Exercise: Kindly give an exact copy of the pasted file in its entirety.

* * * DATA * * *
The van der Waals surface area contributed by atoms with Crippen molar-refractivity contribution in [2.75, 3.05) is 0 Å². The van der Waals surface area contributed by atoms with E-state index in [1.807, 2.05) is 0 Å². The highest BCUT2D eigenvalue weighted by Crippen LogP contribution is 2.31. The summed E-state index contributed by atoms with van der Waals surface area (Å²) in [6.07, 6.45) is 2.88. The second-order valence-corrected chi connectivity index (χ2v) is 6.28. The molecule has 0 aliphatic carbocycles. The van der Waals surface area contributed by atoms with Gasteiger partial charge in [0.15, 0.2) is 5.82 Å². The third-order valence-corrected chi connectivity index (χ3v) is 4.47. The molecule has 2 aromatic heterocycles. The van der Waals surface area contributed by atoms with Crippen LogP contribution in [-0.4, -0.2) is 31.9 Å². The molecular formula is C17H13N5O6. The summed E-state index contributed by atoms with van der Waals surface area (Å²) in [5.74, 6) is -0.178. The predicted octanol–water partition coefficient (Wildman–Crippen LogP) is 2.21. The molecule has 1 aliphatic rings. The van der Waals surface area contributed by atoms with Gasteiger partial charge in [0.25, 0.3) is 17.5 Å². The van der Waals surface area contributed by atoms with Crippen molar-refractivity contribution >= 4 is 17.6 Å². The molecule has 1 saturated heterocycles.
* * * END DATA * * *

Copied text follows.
The van der Waals surface area contributed by atoms with Crippen molar-refractivity contribution in [2.75, 3.05) is 0 Å². The van der Waals surface area contributed by atoms with E-state index in [1.807, 2.05) is 0 Å². The highest BCUT2D eigenvalue weighted by Crippen LogP contribution is 2.31. The summed E-state index contributed by atoms with van der Waals surface area (Å²) in [6.07, 6.45) is 2.88. The second-order valence-corrected chi connectivity index (χ2v) is 6.28. The molecule has 0 aliphatic carbocycles. The van der Waals surface area contributed by atoms with Gasteiger partial charge in [0.15, 0.2) is 5.82 Å². The third-order valence-corrected chi connectivity index (χ3v) is 4.47. The molecule has 2 aromatic heterocycles. The van der Waals surface area contributed by atoms with Crippen LogP contribution in [-0.4, -0.2) is 31.9 Å². The molecular formula is C17H13N5O6. The summed E-state index contributed by atoms with van der Waals surface area (Å²) in [5.74, 6) is -0.178. The predicted octanol–water partition coefficient (Wildman–Crippen LogP) is 2.21. The molecule has 1 aliphatic rings. The van der Waals surface area contributed by atoms with Gasteiger partial charge in [0.25, 0.3) is 17.5 Å². The van der Waals surface area contributed by atoms with Crippen molar-refractivity contribution >= 4 is 17.6 Å². The molecule has 1 saturated heterocycles.